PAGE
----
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Invasive Species IPP

What is an Invasive Specie?

Not Native to New Brunswick + Spreads Rapidly + Harmful to all Waterways and Economically to the Region = Invasive Species

Prevention is our first step in fighting invasions. With over 2500 lakes in New Brunswick, protecting our freshwater systems from invasive species is a serious environmental challenge.

Invasive Species are Human Spread and are impacts of Climate Change. 

 

 Aquatic Invasive Species such as Eurasian Water Milfoil, Zebra and Quagga Mussels are transported by clinging to boats, in a boats live well, kayak gunnel and paddle systems, trailer and vehicle hitches, wake boat water ballast and even on fishing waders.  

Once in a body of water (lake, river and or pond), it is extremely hard and costly if not impossible to remove.  There is no hope of eradication.  It will only get worse.

Please Take The Clean Drain Dry Pledge to Stop The Spread.

All watercraft must be cleaned when travelling between waterways.

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Eurasian Water Milfoil (Myriophyllum spicatum)

 

 

Eurasian - Watermilfoil has slender stems up to 2.5 m (8.2 ft) long.   The plant is a perennial that grows under the water surface and has feather-like green leaves that circle the stem in groups of four or five. Eurasian - Watermilfoil blooms in late July and early August and has orange/red flowers that are 4–6 mm long. Flowers are produced in the leaf axils on a spike that can be 5–20 cm long, held vertically above the water surface. 

  • It is Human Spread

  • It spreads rapidly and will overtake a lake within two (2) years.

  • It is not a threat to human health however it negatively impacts fish populations and reduces human activities and enjoyment such as swimming, boating, waterskiing etc..

  • Negative economic impact on tourism and can reduce property values up to 25% of value.

The Saint John River is infested with Eurasian Water Milfoil.

Photos below are from boat launches along the Saint John River

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Zebra and Quagga Mussels

A new threat to New Brunswick Waterways
Impacts


Zebra Mussels are filter feeders that attach themselves to solid surfaces. They breed very quickly, as females can release up to one million eggs each breeding season. After the eggs are fertilized, larvae (called veligers) emerge and are free-swimming for up to a month. The combination of these factors mean that Zebra Mussels can colonize in densities over 700,000 individuals per m2 on surfaces such as:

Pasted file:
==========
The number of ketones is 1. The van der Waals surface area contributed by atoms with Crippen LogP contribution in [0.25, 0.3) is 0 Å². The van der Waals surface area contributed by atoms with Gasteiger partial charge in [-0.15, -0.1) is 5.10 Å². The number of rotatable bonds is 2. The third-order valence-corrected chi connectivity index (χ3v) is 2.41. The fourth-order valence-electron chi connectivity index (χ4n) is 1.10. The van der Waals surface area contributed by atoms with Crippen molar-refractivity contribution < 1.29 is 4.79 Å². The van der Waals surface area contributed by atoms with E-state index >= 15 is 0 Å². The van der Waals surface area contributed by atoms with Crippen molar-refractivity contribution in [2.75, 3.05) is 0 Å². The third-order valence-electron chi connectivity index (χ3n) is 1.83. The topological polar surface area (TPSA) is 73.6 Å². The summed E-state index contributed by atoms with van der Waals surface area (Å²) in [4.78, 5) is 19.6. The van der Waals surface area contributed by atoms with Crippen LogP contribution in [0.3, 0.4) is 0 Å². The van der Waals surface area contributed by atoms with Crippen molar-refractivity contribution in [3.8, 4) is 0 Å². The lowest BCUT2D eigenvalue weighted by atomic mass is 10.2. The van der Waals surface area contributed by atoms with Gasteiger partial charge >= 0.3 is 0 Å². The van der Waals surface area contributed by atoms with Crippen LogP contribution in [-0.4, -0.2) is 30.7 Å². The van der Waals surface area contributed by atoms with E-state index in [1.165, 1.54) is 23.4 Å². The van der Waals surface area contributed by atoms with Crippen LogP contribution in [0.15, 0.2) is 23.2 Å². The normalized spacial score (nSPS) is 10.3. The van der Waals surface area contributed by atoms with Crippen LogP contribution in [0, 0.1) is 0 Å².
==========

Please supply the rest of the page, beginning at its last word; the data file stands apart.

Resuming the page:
• boats, docks, rocks, plants and native mussels.

Ecological Impacts

  • Zebra and quagga mussels filter water to the point where food sources such as plankton are removed, altering food webs. This also causes clearer water, allowing sunlight to penetrate deeper, increasing growth of aquatic vegetation.

  • Impact fish and wildlife by increasing toxic algal blooms.

  • Large colonies affect spawning areas, potentially impacting the survival of fish eggs.

  • Affects recreational activities by cutting swimmers feet as a result of their sharp shell.

  • Only way to remove from boats is by using a high powered hot water power washer.

Source and further information

Socio-economic impacts

In Canada, Zebra Mussels cause millions of dollars in damage every year by clogging intake structures in power stations and water treatment plants as well as damaging watercrafts.  This species of mussels are also very sharp thus a negative human impact.

SOURCE and Further Information  and NCC of Canada

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"Some water samples taken from the Saint John River, N.B., were analyzed for environmental DNA (eDNA) by DFO over the summer. These samples suggested the presence of Zebra Mussels, notably in the areas of Edmundston, Grand Falls and Nackawic, N.B."

Source Water Canada

Click Photo to Expand

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